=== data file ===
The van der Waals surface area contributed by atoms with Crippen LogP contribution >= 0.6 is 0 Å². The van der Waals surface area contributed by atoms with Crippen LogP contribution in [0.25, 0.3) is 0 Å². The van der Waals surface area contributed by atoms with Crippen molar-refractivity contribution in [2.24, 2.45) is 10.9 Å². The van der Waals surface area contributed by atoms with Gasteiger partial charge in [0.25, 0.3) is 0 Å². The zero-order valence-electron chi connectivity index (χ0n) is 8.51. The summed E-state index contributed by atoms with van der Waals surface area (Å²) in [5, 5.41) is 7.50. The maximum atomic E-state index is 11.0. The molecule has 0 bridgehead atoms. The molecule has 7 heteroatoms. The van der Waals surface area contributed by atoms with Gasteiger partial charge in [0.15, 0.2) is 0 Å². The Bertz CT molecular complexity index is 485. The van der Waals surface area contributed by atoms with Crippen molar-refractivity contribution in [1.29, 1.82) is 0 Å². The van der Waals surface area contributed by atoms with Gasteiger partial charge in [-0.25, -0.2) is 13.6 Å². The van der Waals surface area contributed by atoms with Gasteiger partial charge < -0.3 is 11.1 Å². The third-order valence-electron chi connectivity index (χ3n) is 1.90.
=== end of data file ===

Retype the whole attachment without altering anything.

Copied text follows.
The van der Waals surface area contributed by atoms with Crippen LogP contribution >= 0.6 is 0 Å². The van der Waals surface area contributed by atoms with Crippen LogP contribution in [0.25, 0.3) is 0 Å². The van der Waals surface area contributed by atoms with Crippen molar-refractivity contribution in [2.24, 2.45) is 10.9 Å². The van der Waals surface area contributed by atoms with Gasteiger partial charge in [0.25, 0.3) is 0 Å². The zero-order valence-electron chi connectivity index (χ0n) is 8.51. The summed E-state index contributed by atoms with van der Waals surface area (Å²) in [5, 5.41) is 7.50. The maximum atomic E-state index is 11.0. The molecule has 0 bridgehead atoms. The molecule has 7 heteroatoms. The van der Waals surface area contributed by atoms with Gasteiger partial charge in [0.15, 0.2) is 0 Å². The Bertz CT molecular complexity index is 485. The van der Waals surface area contributed by atoms with Crippen molar-refractivity contribution in [1.29, 1.82) is 0 Å². The van der Waals surface area contributed by atoms with Gasteiger partial charge in [-0.25, -0.2) is 13.6 Å². The van der Waals surface area contributed by atoms with Gasteiger partial charge < -0.3 is 11.1 Å². The third-order valence-electron chi connectivity index (χ3n) is 1.90.